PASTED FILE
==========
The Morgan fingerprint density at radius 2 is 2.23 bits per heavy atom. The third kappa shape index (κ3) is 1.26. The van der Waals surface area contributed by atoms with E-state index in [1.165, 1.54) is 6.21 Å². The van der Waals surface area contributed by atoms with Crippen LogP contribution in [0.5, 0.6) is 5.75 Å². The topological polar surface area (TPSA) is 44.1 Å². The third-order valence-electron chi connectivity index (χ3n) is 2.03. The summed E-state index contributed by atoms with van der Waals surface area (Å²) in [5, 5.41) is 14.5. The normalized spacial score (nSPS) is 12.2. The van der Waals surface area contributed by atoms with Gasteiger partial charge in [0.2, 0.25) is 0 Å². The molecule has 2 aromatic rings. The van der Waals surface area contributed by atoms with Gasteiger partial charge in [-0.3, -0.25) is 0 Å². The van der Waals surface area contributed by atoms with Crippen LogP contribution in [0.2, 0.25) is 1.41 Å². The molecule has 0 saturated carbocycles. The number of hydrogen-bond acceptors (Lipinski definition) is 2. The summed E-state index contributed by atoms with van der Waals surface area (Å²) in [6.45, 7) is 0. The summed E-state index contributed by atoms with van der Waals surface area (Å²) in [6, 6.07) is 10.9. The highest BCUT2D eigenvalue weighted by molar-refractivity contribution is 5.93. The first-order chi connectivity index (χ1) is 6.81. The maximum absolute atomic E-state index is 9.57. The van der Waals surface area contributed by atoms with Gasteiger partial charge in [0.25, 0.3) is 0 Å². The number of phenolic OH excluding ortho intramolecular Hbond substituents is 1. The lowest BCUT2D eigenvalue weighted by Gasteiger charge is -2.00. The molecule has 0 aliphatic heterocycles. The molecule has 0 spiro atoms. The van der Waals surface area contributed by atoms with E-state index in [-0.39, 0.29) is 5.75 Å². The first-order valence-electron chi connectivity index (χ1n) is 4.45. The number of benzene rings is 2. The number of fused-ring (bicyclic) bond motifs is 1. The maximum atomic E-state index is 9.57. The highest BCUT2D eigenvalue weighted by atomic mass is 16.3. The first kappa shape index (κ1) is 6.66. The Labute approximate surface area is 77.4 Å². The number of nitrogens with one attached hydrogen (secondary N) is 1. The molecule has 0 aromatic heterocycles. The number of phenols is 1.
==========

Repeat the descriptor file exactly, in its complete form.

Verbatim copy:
The Morgan fingerprint density at radius 2 is 2.23 bits per heavy atom. The third kappa shape index (κ3) is 1.26. The van der Waals surface area contributed by atoms with E-state index in [1.165, 1.54) is 6.21 Å². The van der Waals surface area contributed by atoms with Crippen LogP contribution in [0.5, 0.6) is 5.75 Å². The topological polar surface area (TPSA) is 44.1 Å². The third-order valence-electron chi connectivity index (χ3n) is 2.03. The summed E-state index contributed by atoms with van der Waals surface area (Å²) in [5, 5.41) is 14.5. The normalized spacial score (nSPS) is 12.2. The van der Waals surface area contributed by atoms with Gasteiger partial charge in [0.2, 0.25) is 0 Å². The molecule has 2 aromatic rings. The van der Waals surface area contributed by atoms with Gasteiger partial charge in [-0.3, -0.25) is 0 Å². The van der Waals surface area contributed by atoms with Crippen LogP contribution in [0.2, 0.25) is 1.41 Å². The molecule has 0 saturated carbocycles. The number of hydrogen-bond acceptors (Lipinski definition) is 2. The summed E-state index contributed by atoms with van der Waals surface area (Å²) in [6.45, 7) is 0. The summed E-state index contributed by atoms with van der Waals surface area (Å²) in [6, 6.07) is 10.9. The highest BCUT2D eigenvalue weighted by molar-refractivity contribution is 5.93. The first-order chi connectivity index (χ1) is 6.81. The maximum absolute atomic E-state index is 9.57. The van der Waals surface area contributed by atoms with Gasteiger partial charge in [0.25, 0.3) is 0 Å². The number of phenolic OH excluding ortho intramolecular Hbond substituents is 1. The lowest BCUT2D eigenvalue weighted by Gasteiger charge is -2.00. The molecule has 0 aliphatic heterocycles. The molecule has 0 spiro atoms. The van der Waals surface area contributed by atoms with E-state index in [-0.39, 0.29) is 5.75 Å². The first-order valence-electron chi connectivity index (χ1n) is 4.45. The number of benzene rings is 2. The number of fused-ring (bicyclic) bond motifs is 1. The maximum atomic E-state index is 9.57. The highest BCUT2D eigenvalue weighted by atomic mass is 16.3. The first kappa shape index (κ1) is 6.66. The Labute approximate surface area is 77.4 Å². The number of nitrogens with one attached hydrogen (secondary N) is 1. The molecule has 0 aromatic heterocycles. The number of phenols is 1.